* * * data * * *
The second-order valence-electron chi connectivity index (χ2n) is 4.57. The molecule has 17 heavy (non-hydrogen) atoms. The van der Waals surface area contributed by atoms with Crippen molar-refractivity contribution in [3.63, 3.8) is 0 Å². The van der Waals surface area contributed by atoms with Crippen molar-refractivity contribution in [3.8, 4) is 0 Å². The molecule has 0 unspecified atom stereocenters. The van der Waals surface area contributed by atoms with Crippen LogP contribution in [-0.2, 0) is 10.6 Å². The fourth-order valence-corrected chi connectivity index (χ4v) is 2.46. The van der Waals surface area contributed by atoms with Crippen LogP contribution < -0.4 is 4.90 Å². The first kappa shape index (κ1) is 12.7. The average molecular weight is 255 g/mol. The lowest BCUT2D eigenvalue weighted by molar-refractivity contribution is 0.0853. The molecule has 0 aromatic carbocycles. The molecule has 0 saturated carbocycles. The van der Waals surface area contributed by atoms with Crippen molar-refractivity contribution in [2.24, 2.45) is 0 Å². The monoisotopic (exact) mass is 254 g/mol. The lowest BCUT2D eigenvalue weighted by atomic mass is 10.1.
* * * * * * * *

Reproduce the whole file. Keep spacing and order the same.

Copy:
The second-order valence-electron chi connectivity index (χ2n) is 4.57. The molecule has 17 heavy (non-hydrogen) atoms. The van der Waals surface area contributed by atoms with Crippen molar-refractivity contribution in [3.63, 3.8) is 0 Å². The van der Waals surface area contributed by atoms with Crippen molar-refractivity contribution in [3.8, 4) is 0 Å². The molecule has 0 unspecified atom stereocenters. The van der Waals surface area contributed by atoms with Crippen LogP contribution in [-0.2, 0) is 10.6 Å². The fourth-order valence-corrected chi connectivity index (χ4v) is 2.46. The van der Waals surface area contributed by atoms with Crippen LogP contribution < -0.4 is 4.90 Å². The first kappa shape index (κ1) is 12.7. The average molecular weight is 255 g/mol. The lowest BCUT2D eigenvalue weighted by molar-refractivity contribution is 0.0853. The molecule has 0 aromatic carbocycles. The molecule has 0 saturated carbocycles. The van der Waals surface area contributed by atoms with Crippen molar-refractivity contribution in [2.24, 2.45) is 0 Å². The monoisotopic (exact) mass is 254 g/mol. The lowest BCUT2D eigenvalue weighted by atomic mass is 10.1.